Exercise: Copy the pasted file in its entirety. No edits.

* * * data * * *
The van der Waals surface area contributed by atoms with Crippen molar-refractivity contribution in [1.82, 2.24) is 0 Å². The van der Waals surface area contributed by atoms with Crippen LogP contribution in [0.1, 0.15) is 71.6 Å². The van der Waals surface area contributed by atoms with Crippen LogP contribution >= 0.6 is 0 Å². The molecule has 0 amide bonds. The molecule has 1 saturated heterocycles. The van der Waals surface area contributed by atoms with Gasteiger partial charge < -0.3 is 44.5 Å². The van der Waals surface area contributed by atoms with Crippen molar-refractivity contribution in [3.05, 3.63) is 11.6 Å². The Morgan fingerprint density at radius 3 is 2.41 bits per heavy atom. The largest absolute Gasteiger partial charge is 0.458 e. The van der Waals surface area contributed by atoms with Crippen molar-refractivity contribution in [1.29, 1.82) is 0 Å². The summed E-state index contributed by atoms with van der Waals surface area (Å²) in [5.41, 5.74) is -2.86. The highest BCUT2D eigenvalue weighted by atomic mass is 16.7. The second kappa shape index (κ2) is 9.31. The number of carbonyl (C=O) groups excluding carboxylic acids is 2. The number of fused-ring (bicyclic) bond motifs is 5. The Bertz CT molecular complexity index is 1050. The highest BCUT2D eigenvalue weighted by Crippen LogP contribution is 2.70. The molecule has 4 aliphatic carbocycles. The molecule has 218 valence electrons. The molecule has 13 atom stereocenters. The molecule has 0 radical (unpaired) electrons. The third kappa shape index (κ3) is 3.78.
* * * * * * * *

The van der Waals surface area contributed by atoms with Crippen molar-refractivity contribution in [1.82, 2.24) is 0 Å². The van der Waals surface area contributed by atoms with Crippen LogP contribution in [0.1, 0.15) is 71.6 Å². The van der Waals surface area contributed by atoms with Crippen LogP contribution >= 0.6 is 0 Å². The molecule has 0 amide bonds. The molecule has 1 saturated heterocycles. The van der Waals surface area contributed by atoms with Gasteiger partial charge < -0.3 is 44.5 Å². The van der Waals surface area contributed by atoms with Crippen molar-refractivity contribution in [3.05, 3.63) is 11.6 Å². The Morgan fingerprint density at radius 3 is 2.41 bits per heavy atom. The largest absolute Gasteiger partial charge is 0.458 e. The van der Waals surface area contributed by atoms with Crippen molar-refractivity contribution in [1.29, 1.82) is 0 Å². The summed E-state index contributed by atoms with van der Waals surface area (Å²) in [5.41, 5.74) is -2.86. The highest BCUT2D eigenvalue weighted by atomic mass is 16.7. The second kappa shape index (κ2) is 9.31. The number of carbonyl (C=O) groups excluding carboxylic acids is 2. The number of fused-ring (bicyclic) bond motifs is 5. The Bertz CT molecular complexity index is 1050. The highest BCUT2D eigenvalue weighted by Crippen LogP contribution is 2.70. The molecule has 4 aliphatic carbocycles. The molecule has 218 valence electrons. The molecule has 13 atom stereocenters. The molecule has 0 radical (unpaired) electrons. The third kappa shape index (κ3) is 3.78.